Eli Lilly’s Forteo reduces risk for new fractures in postmenopausal women with severe osteoporosis

Eli Lilly has reported new data showing that treatment with FORTEO for 24 months was associated with significantly fewer vertebral and clinical fractures (a composite of painful vertebral and non-vertebral fractures) compared with risedronate, a widely used oral bisphosphonate, in postmenopausal women with severe osteoporosis in the VERO clinical trial. 

The company said that results from the study’s primary endpoint showed that at 24 months, fewer patients taking FORTEO had new vertebral fractures as compared to patients taking risedronate (5.4% vs. 12.0%, p < 0.0001).

The two year randomized, double-blind, double-dummy clinical trial compared subcutaneous daily teriparatide (20 μg) with oral weekly risedronate (35 mg) in 1,360 women with at least two moderate or one severe vertebral fracture and low bone mass.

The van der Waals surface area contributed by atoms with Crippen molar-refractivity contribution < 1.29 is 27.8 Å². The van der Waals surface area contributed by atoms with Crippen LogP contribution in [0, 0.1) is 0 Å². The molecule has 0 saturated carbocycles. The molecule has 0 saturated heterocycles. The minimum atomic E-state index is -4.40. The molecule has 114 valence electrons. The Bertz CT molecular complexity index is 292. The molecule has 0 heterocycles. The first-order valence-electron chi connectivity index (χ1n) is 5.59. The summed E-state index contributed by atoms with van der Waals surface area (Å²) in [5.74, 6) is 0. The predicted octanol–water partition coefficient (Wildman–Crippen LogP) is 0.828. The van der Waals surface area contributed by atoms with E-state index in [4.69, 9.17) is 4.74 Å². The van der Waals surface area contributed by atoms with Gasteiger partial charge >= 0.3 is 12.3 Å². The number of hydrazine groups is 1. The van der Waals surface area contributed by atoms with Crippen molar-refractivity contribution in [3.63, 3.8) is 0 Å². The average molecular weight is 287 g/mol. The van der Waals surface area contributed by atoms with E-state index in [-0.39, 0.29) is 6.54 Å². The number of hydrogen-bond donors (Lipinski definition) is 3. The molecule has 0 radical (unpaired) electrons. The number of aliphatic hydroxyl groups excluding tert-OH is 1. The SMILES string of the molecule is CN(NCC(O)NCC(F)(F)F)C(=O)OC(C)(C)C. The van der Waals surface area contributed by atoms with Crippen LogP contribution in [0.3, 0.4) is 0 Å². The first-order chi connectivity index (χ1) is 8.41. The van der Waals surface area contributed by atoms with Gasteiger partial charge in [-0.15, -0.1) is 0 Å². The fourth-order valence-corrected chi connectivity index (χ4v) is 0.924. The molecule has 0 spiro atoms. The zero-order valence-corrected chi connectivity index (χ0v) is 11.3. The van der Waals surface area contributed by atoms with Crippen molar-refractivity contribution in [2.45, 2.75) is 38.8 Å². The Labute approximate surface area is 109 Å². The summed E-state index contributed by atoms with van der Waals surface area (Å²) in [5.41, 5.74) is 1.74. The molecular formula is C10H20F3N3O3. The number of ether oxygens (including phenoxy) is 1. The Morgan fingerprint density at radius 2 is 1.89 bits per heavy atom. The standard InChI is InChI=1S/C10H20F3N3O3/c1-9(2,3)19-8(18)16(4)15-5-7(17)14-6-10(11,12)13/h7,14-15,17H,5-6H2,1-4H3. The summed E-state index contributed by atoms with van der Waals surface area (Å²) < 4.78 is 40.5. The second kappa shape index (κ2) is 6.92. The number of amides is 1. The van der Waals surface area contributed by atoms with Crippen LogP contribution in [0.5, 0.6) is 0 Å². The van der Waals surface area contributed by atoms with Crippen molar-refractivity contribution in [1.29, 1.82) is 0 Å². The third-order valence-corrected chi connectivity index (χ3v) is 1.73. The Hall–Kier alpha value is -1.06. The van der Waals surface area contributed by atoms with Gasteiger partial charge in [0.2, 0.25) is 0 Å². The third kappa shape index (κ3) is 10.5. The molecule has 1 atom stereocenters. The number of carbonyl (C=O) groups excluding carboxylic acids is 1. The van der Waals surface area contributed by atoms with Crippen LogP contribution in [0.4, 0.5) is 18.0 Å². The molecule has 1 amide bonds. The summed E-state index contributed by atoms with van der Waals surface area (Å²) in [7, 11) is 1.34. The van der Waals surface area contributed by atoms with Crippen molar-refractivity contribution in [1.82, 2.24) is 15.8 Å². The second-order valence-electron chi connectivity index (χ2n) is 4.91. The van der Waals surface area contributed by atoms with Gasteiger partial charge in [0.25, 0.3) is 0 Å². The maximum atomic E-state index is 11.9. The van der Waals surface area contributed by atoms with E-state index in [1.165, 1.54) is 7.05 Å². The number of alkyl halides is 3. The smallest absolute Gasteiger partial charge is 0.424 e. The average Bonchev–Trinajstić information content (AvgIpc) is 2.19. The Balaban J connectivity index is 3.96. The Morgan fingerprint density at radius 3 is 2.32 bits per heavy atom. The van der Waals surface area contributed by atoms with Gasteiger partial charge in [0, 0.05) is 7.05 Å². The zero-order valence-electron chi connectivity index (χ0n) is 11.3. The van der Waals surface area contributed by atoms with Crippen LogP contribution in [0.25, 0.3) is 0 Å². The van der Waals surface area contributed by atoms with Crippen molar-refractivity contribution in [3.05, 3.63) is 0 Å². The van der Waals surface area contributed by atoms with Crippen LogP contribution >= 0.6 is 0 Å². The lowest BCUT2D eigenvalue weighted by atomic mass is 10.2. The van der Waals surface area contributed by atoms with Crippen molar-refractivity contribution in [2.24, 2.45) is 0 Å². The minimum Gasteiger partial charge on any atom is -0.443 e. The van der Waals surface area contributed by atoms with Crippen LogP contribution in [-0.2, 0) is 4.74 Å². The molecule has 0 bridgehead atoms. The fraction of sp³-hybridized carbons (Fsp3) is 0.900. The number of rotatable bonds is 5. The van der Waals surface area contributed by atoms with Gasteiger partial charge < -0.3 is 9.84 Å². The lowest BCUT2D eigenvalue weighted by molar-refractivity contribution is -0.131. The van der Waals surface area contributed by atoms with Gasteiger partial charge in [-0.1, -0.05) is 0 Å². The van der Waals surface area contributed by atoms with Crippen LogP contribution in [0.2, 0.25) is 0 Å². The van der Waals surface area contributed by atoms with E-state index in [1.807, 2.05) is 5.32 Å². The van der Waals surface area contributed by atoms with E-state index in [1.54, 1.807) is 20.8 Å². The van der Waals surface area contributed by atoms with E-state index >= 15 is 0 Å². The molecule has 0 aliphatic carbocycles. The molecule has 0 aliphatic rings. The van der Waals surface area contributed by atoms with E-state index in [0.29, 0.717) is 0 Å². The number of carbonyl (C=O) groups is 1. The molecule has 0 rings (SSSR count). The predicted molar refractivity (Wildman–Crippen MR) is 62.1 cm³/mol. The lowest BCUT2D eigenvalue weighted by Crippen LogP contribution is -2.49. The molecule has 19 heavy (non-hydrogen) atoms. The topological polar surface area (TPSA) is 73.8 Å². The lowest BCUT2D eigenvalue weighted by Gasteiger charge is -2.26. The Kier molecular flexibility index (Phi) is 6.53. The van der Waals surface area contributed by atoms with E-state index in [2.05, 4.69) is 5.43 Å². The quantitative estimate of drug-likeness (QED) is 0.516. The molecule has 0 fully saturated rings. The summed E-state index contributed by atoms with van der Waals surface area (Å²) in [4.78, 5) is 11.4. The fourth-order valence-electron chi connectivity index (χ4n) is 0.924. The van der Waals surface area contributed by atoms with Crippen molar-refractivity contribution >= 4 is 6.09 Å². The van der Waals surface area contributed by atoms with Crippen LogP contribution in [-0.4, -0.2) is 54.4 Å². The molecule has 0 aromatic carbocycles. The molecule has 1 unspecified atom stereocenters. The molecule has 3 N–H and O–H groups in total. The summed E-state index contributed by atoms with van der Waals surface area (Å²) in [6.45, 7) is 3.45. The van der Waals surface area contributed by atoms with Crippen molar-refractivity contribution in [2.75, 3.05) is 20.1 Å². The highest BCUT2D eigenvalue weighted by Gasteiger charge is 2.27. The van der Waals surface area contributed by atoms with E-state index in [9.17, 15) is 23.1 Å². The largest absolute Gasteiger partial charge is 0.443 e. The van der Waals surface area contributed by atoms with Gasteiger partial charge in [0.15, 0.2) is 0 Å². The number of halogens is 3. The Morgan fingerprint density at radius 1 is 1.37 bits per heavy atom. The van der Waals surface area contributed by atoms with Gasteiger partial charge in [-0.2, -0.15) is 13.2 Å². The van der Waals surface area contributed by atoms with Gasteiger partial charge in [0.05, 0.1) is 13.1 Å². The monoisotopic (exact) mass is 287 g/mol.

“The VERO study data reinforces the efficacy of FORTEO® in reducing fractures and can help physicians make informed prescribing decisions,” said David L. Kendler, Professor of Endocrinology in the University of British Columbia, Vancouver and first author of the article.

This is the first trial in osteoporosis research that has shown a significant fracture reduction outcome as a primary endpoint in a head-to-head, active-drug comparative study.

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